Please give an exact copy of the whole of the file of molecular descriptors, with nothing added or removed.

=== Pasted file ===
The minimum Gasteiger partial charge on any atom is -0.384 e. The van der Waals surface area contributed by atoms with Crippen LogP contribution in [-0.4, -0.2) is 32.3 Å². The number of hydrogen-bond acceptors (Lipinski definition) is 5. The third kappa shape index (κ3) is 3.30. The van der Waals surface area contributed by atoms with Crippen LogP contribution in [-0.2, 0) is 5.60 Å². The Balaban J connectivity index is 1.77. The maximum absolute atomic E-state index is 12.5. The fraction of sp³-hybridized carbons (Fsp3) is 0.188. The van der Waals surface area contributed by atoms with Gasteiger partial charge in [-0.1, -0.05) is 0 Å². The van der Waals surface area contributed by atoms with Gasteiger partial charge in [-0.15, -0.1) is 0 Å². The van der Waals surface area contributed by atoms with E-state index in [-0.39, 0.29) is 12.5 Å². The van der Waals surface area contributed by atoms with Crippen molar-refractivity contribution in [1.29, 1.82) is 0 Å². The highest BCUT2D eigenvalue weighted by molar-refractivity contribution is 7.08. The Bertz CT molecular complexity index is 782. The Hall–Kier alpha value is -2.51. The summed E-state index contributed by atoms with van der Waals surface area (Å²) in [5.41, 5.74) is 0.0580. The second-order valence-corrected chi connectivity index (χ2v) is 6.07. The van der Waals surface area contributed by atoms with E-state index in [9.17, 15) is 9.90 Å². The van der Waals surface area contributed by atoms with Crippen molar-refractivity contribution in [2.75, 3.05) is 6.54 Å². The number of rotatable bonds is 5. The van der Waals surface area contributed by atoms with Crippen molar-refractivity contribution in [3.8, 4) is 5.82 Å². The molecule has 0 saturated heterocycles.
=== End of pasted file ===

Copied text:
The minimum Gasteiger partial charge on any atom is -0.384 e. The van der Waals surface area contributed by atoms with Crippen LogP contribution in [-0.4, -0.2) is 32.3 Å². The number of hydrogen-bond acceptors (Lipinski definition) is 5. The third kappa shape index (κ3) is 3.30. The van der Waals surface area contributed by atoms with Crippen LogP contribution in [-0.2, 0) is 5.60 Å². The Balaban J connectivity index is 1.77. The maximum absolute atomic E-state index is 12.5. The fraction of sp³-hybridized carbons (Fsp3) is 0.188. The van der Waals surface area contributed by atoms with Gasteiger partial charge in [-0.1, -0.05) is 0 Å². The van der Waals surface area contributed by atoms with Gasteiger partial charge in [-0.15, -0.1) is 0 Å². The van der Waals surface area contributed by atoms with E-state index in [-0.39, 0.29) is 12.5 Å². The van der Waals surface area contributed by atoms with Crippen molar-refractivity contribution in [1.29, 1.82) is 0 Å². The highest BCUT2D eigenvalue weighted by molar-refractivity contribution is 7.08. The Bertz CT molecular complexity index is 782. The Hall–Kier alpha value is -2.51. The summed E-state index contributed by atoms with van der Waals surface area (Å²) in [5.41, 5.74) is 0.0580. The second-order valence-corrected chi connectivity index (χ2v) is 6.07. The van der Waals surface area contributed by atoms with E-state index in [9.17, 15) is 9.90 Å². The van der Waals surface area contributed by atoms with Crippen molar-refractivity contribution in [2.75, 3.05) is 6.54 Å². The number of rotatable bonds is 5. The van der Waals surface area contributed by atoms with Crippen molar-refractivity contribution in [3.8, 4) is 5.82 Å². The molecule has 0 saturated heterocycles.